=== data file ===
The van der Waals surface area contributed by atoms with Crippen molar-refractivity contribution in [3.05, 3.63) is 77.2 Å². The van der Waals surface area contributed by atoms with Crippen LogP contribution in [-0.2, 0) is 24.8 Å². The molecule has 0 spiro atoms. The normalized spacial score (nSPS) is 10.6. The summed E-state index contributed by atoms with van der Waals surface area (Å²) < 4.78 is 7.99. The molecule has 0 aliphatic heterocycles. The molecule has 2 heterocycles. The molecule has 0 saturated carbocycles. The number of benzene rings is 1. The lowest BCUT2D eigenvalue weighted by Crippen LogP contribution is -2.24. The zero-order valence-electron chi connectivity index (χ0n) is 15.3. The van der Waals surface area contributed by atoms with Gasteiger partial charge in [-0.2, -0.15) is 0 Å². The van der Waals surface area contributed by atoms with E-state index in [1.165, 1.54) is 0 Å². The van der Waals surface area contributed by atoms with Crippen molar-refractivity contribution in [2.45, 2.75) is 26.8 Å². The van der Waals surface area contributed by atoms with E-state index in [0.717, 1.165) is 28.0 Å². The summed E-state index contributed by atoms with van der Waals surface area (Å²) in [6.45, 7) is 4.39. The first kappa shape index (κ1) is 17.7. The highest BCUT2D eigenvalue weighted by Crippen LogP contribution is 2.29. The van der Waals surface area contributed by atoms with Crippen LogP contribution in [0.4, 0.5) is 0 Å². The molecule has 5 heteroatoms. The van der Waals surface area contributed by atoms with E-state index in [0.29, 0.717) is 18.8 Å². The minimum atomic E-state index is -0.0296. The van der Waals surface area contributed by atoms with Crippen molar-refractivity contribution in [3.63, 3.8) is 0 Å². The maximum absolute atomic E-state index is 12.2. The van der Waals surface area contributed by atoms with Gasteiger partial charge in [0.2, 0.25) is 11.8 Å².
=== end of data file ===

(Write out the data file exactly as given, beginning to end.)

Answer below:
The van der Waals surface area contributed by atoms with Crippen molar-refractivity contribution in [3.05, 3.63) is 77.2 Å². The van der Waals surface area contributed by atoms with Crippen LogP contribution in [-0.2, 0) is 24.8 Å². The molecule has 0 spiro atoms. The normalized spacial score (nSPS) is 10.6. The summed E-state index contributed by atoms with van der Waals surface area (Å²) < 4.78 is 7.99. The molecule has 0 aliphatic heterocycles. The molecule has 2 heterocycles. The molecule has 0 saturated carbocycles. The number of benzene rings is 1. The lowest BCUT2D eigenvalue weighted by Crippen LogP contribution is -2.24. The zero-order valence-electron chi connectivity index (χ0n) is 15.3. The van der Waals surface area contributed by atoms with Gasteiger partial charge in [-0.2, -0.15) is 0 Å². The van der Waals surface area contributed by atoms with E-state index in [1.165, 1.54) is 0 Å². The van der Waals surface area contributed by atoms with Crippen molar-refractivity contribution in [2.45, 2.75) is 26.8 Å². The van der Waals surface area contributed by atoms with E-state index in [0.717, 1.165) is 28.0 Å². The summed E-state index contributed by atoms with van der Waals surface area (Å²) in [6.45, 7) is 4.39. The first kappa shape index (κ1) is 17.7. The highest BCUT2D eigenvalue weighted by Crippen LogP contribution is 2.29. The van der Waals surface area contributed by atoms with Crippen LogP contribution in [0.4, 0.5) is 0 Å². The molecule has 5 heteroatoms. The van der Waals surface area contributed by atoms with E-state index in [0.29, 0.717) is 18.8 Å². The minimum atomic E-state index is -0.0296. The van der Waals surface area contributed by atoms with Crippen molar-refractivity contribution in [3.63, 3.8) is 0 Å². The maximum absolute atomic E-state index is 12.2. The van der Waals surface area contributed by atoms with Gasteiger partial charge in [0.2, 0.25) is 11.8 Å².